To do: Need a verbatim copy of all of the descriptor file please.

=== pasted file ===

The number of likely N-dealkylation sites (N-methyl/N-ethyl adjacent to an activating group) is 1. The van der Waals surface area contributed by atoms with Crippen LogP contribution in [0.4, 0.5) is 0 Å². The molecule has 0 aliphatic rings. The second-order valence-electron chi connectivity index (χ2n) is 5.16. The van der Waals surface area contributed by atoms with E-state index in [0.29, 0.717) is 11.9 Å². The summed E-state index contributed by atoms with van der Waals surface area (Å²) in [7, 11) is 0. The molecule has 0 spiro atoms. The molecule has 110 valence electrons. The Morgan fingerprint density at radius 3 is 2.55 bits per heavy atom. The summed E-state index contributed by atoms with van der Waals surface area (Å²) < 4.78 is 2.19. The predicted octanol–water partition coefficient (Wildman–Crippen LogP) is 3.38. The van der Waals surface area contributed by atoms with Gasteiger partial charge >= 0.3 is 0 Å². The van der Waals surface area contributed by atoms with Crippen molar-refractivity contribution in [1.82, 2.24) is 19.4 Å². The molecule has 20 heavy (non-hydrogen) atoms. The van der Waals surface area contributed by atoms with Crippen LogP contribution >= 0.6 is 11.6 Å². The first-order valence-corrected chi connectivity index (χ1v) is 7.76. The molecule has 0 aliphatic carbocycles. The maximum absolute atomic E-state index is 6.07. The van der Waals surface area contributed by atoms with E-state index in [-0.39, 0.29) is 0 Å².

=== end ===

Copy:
The number of likely N-dealkylation sites (N-methyl/N-ethyl adjacent to an activating group) is 1. The van der Waals surface area contributed by atoms with Crippen LogP contribution in [0.4, 0.5) is 0 Å². The molecule has 0 aliphatic rings. The second-order valence-electron chi connectivity index (χ2n) is 5.16. The van der Waals surface area contributed by atoms with E-state index in [0.29, 0.717) is 11.9 Å². The summed E-state index contributed by atoms with van der Waals surface area (Å²) in [7, 11) is 0. The molecule has 0 spiro atoms. The molecule has 110 valence electrons. The Morgan fingerprint density at radius 3 is 2.55 bits per heavy atom. The summed E-state index contributed by atoms with van der Waals surface area (Å²) < 4.78 is 2.19. The predicted octanol–water partition coefficient (Wildman–Crippen LogP) is 3.38. The van der Waals surface area contributed by atoms with Gasteiger partial charge >= 0.3 is 0 Å². The van der Waals surface area contributed by atoms with Crippen molar-refractivity contribution in [1.82, 2.24) is 19.4 Å². The molecule has 20 heavy (non-hydrogen) atoms. The van der Waals surface area contributed by atoms with Crippen LogP contribution >= 0.6 is 11.6 Å². The first-order valence-corrected chi connectivity index (χ1v) is 7.76. The molecule has 0 aliphatic carbocycles. The maximum absolute atomic E-state index is 6.07. The van der Waals surface area contributed by atoms with E-state index in [-0.39, 0.29) is 0 Å².